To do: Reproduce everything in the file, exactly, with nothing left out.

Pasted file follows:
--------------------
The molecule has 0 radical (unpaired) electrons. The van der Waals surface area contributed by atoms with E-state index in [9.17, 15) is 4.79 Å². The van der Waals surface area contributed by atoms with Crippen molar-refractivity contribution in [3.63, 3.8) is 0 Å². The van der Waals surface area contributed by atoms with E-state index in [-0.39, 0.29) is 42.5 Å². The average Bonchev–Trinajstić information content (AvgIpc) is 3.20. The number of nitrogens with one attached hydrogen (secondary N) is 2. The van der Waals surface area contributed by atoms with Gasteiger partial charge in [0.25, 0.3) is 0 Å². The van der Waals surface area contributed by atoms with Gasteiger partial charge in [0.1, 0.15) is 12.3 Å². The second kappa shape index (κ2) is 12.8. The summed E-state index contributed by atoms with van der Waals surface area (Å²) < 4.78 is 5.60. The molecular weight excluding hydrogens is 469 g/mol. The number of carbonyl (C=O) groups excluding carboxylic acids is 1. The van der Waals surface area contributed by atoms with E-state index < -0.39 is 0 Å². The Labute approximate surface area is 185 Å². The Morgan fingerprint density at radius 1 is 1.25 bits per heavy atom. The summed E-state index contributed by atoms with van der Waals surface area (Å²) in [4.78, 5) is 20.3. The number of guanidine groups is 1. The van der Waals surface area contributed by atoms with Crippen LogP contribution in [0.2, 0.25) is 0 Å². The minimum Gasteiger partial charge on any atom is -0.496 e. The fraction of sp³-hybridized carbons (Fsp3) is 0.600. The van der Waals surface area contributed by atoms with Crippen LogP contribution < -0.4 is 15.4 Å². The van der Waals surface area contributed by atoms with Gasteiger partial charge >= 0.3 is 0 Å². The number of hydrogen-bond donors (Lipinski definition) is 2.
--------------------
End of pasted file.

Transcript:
The molecule has 0 radical (unpaired) electrons. The van der Waals surface area contributed by atoms with E-state index in [9.17, 15) is 4.79 Å². The van der Waals surface area contributed by atoms with Crippen molar-refractivity contribution in [3.63, 3.8) is 0 Å². The van der Waals surface area contributed by atoms with E-state index in [-0.39, 0.29) is 42.5 Å². The average Bonchev–Trinajstić information content (AvgIpc) is 3.20. The number of nitrogens with one attached hydrogen (secondary N) is 2. The van der Waals surface area contributed by atoms with Gasteiger partial charge in [0.25, 0.3) is 0 Å². The van der Waals surface area contributed by atoms with Gasteiger partial charge in [0.1, 0.15) is 12.3 Å². The second kappa shape index (κ2) is 12.8. The summed E-state index contributed by atoms with van der Waals surface area (Å²) < 4.78 is 5.60. The molecular weight excluding hydrogens is 469 g/mol. The number of carbonyl (C=O) groups excluding carboxylic acids is 1. The van der Waals surface area contributed by atoms with E-state index < -0.39 is 0 Å². The Labute approximate surface area is 185 Å². The Morgan fingerprint density at radius 1 is 1.25 bits per heavy atom. The summed E-state index contributed by atoms with van der Waals surface area (Å²) in [4.78, 5) is 20.3. The number of guanidine groups is 1. The van der Waals surface area contributed by atoms with Crippen LogP contribution in [0.2, 0.25) is 0 Å². The minimum Gasteiger partial charge on any atom is -0.496 e. The fraction of sp³-hybridized carbons (Fsp3) is 0.600. The van der Waals surface area contributed by atoms with Crippen LogP contribution < -0.4 is 15.4 Å². The van der Waals surface area contributed by atoms with Gasteiger partial charge >= 0.3 is 0 Å². The number of hydrogen-bond donors (Lipinski definition) is 2.